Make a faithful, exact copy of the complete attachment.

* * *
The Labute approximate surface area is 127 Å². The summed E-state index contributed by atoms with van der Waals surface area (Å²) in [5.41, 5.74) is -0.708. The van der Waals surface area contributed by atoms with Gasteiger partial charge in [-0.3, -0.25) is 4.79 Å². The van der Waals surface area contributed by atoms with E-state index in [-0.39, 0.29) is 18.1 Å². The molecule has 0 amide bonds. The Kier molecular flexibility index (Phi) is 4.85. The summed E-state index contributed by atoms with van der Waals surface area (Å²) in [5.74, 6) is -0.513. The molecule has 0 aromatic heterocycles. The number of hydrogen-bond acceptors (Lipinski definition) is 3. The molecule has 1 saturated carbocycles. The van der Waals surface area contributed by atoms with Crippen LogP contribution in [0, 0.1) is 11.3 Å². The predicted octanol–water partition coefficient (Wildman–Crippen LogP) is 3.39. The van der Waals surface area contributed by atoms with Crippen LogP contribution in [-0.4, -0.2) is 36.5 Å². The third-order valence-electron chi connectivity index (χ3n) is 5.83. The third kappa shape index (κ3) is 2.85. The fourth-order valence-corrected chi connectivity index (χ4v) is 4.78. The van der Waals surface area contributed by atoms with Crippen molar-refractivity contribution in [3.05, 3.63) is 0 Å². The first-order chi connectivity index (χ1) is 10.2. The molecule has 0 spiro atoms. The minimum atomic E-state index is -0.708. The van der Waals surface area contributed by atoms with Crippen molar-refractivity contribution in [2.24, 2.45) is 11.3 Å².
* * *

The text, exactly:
The Labute approximate surface area is 127 Å². The summed E-state index contributed by atoms with van der Waals surface area (Å²) in [5.41, 5.74) is -0.708. The van der Waals surface area contributed by atoms with Gasteiger partial charge in [-0.3, -0.25) is 4.79 Å². The van der Waals surface area contributed by atoms with E-state index in [-0.39, 0.29) is 18.1 Å². The molecule has 0 amide bonds. The Kier molecular flexibility index (Phi) is 4.85. The summed E-state index contributed by atoms with van der Waals surface area (Å²) in [5.74, 6) is -0.513. The molecule has 0 aromatic heterocycles. The number of hydrogen-bond acceptors (Lipinski definition) is 3. The molecule has 1 saturated carbocycles. The van der Waals surface area contributed by atoms with Crippen LogP contribution in [0, 0.1) is 11.3 Å². The predicted octanol–water partition coefficient (Wildman–Crippen LogP) is 3.39. The van der Waals surface area contributed by atoms with Crippen LogP contribution in [-0.4, -0.2) is 36.5 Å². The third-order valence-electron chi connectivity index (χ3n) is 5.83. The third kappa shape index (κ3) is 2.85. The fourth-order valence-corrected chi connectivity index (χ4v) is 4.78. The van der Waals surface area contributed by atoms with Crippen molar-refractivity contribution in [3.05, 3.63) is 0 Å². The first-order chi connectivity index (χ1) is 10.2. The molecule has 0 spiro atoms. The minimum atomic E-state index is -0.708. The van der Waals surface area contributed by atoms with Crippen molar-refractivity contribution in [2.24, 2.45) is 11.3 Å².